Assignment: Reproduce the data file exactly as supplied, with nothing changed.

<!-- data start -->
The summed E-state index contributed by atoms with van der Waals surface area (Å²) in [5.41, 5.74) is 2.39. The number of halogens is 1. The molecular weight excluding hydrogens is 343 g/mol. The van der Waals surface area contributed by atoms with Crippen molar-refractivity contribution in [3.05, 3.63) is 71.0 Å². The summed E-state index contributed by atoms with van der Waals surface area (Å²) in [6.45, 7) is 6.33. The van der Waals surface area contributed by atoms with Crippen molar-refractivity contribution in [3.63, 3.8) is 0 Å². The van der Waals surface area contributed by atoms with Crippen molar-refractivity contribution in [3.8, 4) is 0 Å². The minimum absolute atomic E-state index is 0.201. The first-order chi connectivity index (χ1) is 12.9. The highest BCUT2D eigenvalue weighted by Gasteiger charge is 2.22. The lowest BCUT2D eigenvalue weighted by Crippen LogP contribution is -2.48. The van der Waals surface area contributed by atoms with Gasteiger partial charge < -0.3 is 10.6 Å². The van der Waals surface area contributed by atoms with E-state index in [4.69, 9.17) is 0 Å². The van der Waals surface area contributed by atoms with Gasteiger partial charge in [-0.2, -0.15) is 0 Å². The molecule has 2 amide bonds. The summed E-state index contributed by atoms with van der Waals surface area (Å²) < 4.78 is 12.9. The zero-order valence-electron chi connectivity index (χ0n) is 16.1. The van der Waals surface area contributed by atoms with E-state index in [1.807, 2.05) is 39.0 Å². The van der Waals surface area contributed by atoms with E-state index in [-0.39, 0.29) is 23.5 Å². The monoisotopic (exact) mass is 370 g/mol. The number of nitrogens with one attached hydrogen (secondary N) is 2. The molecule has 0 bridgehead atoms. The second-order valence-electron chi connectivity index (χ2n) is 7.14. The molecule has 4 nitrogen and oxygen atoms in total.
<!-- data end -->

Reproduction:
The summed E-state index contributed by atoms with van der Waals surface area (Å²) in [5.41, 5.74) is 2.39. The number of halogens is 1. The molecular weight excluding hydrogens is 343 g/mol. The van der Waals surface area contributed by atoms with Crippen molar-refractivity contribution in [3.05, 3.63) is 71.0 Å². The summed E-state index contributed by atoms with van der Waals surface area (Å²) in [6.45, 7) is 6.33. The van der Waals surface area contributed by atoms with Crippen molar-refractivity contribution in [3.63, 3.8) is 0 Å². The van der Waals surface area contributed by atoms with Crippen molar-refractivity contribution in [3.8, 4) is 0 Å². The minimum absolute atomic E-state index is 0.201. The first-order chi connectivity index (χ1) is 12.9. The highest BCUT2D eigenvalue weighted by Gasteiger charge is 2.22. The lowest BCUT2D eigenvalue weighted by Crippen LogP contribution is -2.48. The van der Waals surface area contributed by atoms with Gasteiger partial charge < -0.3 is 10.6 Å². The van der Waals surface area contributed by atoms with E-state index in [4.69, 9.17) is 0 Å². The van der Waals surface area contributed by atoms with Gasteiger partial charge in [-0.2, -0.15) is 0 Å². The molecule has 2 amide bonds. The summed E-state index contributed by atoms with van der Waals surface area (Å²) < 4.78 is 12.9. The zero-order valence-electron chi connectivity index (χ0n) is 16.1. The van der Waals surface area contributed by atoms with E-state index in [1.807, 2.05) is 39.0 Å². The van der Waals surface area contributed by atoms with E-state index in [-0.39, 0.29) is 23.5 Å². The monoisotopic (exact) mass is 370 g/mol. The number of nitrogens with one attached hydrogen (secondary N) is 2. The molecule has 0 bridgehead atoms. The second-order valence-electron chi connectivity index (χ2n) is 7.14. The molecule has 4 nitrogen and oxygen atoms in total.